Microsoft Disclose Critical LPE Bug in MacOS

Vulnerability could bypass System Integrity Protection (SIP) of Apple OS and execute arbitrary code.

Microsoft experts have disclosed details about the vulnerability in macOS, which they duly notified Apple about and which the Apple company has already fixed.

Microsoft researchers have named this vulnerability Shrootless. It allows attackers to bypass the Integrity Protection (SIP) feature and execute arbitrary code. In the course of their research, experts also discovered a new attack method that allows for privilege escalation.

The vulnerability, identified as CVE-2021-30892 , was patched by Apple on October 26, 2021 with the release of updates for macOS Monterey, Catalina and Big Sur.

The problem has to do with how the software package is signed by Apple and how the post-installation scripts are installed in it. The researchers found that attackers can use this mechanism for malicious purposes by creating a custom package that can intercept the installation process. After SIP bypass, an attacker can install rootkits and undetectable malware, and even overwrite system files.

The cause of the problem is a design flaw. In some cases, software packages require access to directories protected with SIP (system updates are a prime example). Apple assigns and rights to these packages to bypass SIP checks.

While analyzing macOS processes to bypass SIP, experts came across the system_installd daemon with powerful rights. With these rights, any system_installd child process can bypass all SIP-set file system restrictions.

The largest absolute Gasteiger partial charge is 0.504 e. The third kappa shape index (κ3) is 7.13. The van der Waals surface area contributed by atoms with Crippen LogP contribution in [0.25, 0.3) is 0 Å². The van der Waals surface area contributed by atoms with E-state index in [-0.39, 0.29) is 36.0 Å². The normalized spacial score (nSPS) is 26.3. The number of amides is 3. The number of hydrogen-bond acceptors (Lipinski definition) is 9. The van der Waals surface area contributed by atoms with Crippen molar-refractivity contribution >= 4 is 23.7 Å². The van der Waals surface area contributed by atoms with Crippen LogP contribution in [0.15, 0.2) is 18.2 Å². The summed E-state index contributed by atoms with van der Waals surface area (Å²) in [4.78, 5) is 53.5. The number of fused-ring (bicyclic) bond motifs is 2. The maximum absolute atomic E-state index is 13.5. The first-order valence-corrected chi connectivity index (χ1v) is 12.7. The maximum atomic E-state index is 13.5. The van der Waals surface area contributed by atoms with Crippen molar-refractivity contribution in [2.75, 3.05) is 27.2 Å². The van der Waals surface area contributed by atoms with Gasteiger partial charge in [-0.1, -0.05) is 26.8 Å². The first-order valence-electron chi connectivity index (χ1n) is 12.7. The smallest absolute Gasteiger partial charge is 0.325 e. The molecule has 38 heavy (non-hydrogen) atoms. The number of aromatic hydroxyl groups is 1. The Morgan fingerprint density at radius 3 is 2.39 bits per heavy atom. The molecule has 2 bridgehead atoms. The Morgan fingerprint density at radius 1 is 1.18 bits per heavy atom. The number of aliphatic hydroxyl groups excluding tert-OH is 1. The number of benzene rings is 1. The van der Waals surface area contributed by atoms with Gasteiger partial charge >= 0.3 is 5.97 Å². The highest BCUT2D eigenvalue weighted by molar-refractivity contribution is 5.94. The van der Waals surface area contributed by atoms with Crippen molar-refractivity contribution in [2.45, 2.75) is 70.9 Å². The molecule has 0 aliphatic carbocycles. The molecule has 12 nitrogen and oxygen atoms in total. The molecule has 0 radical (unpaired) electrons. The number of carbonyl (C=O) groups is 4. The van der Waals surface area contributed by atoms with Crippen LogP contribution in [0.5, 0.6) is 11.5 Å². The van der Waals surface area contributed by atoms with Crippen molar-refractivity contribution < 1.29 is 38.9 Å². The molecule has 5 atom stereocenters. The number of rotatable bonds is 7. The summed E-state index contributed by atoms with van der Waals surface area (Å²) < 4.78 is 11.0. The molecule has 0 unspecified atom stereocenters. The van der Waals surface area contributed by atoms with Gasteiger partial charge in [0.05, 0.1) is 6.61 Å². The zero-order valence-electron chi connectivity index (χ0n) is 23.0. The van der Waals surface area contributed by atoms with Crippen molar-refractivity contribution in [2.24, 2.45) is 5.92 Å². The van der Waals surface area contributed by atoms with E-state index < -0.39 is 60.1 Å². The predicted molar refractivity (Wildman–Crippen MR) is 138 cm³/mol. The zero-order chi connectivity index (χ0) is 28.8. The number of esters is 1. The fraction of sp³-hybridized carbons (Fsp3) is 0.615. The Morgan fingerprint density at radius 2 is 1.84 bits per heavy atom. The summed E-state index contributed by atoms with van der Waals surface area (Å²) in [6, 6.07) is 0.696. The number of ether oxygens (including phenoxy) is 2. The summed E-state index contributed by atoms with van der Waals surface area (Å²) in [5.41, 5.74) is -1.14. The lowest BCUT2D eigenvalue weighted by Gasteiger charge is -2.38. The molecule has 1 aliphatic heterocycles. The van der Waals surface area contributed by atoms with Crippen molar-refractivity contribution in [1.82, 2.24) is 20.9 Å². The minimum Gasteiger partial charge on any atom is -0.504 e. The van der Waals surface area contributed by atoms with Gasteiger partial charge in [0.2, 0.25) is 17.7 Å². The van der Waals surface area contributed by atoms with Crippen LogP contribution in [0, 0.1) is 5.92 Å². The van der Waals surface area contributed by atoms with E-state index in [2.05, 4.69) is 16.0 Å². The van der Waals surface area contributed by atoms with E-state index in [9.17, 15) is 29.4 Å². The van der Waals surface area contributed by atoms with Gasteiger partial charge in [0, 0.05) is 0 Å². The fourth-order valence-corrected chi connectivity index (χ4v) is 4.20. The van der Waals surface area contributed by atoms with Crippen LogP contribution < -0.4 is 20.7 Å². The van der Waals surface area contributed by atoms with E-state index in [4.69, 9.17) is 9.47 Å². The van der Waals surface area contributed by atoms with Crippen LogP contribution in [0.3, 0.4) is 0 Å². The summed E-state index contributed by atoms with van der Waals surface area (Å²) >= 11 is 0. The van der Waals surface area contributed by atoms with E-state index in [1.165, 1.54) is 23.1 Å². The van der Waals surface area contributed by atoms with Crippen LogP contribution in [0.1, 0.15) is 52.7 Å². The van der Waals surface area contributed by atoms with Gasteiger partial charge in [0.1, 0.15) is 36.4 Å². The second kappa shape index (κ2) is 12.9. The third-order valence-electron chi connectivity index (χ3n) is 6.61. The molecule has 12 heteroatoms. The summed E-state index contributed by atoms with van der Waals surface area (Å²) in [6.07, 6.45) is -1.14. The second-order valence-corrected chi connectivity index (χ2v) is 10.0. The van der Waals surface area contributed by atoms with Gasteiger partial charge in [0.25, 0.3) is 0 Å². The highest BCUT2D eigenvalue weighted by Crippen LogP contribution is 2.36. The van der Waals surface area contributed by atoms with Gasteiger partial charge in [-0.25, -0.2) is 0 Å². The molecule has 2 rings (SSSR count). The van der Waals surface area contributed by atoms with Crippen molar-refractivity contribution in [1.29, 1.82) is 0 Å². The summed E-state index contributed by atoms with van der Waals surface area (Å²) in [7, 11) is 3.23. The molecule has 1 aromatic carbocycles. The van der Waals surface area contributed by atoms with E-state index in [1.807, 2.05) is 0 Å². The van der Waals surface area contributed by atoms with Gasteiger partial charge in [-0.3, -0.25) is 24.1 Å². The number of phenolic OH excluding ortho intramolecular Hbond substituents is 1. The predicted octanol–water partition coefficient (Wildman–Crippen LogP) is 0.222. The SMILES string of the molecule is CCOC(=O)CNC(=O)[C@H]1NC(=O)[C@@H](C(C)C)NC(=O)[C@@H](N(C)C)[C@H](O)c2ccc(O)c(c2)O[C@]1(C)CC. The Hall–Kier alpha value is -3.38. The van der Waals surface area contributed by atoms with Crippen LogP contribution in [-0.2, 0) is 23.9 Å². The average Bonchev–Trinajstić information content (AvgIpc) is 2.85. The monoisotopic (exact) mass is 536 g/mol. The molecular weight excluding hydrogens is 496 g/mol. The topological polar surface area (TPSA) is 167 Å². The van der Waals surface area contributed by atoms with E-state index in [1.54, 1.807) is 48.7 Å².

The researchers decided to examine all the child processes of system_installd and were surprised to find several cases that allow hackers to abuse this functionality to bypass SIP.

For example, when you install an Apple-signed package (.pkg file), the package will initiate the system_installd process, which is responsible for installing it. If the package contains any post-installation scripts, system_installd starts them by initiating the default shell (on macOS, this is zsh). It is noteworthy that after starting zsh looks for the / etc / zshenv file and, if found, automatically runs commands from it, even in non-interactive mode. Therefore, in order to perform arbitrary operations on the device, attackers can create a malicious file / etc / zshenv and then wait for system_installd to invoke zsh.

As mentioned earlier, during this process, Microsoft also discovered that not only Shrootless, but also zshenv can be used as a general attack pattern. Abuse of this shell can lead to privilege escalation.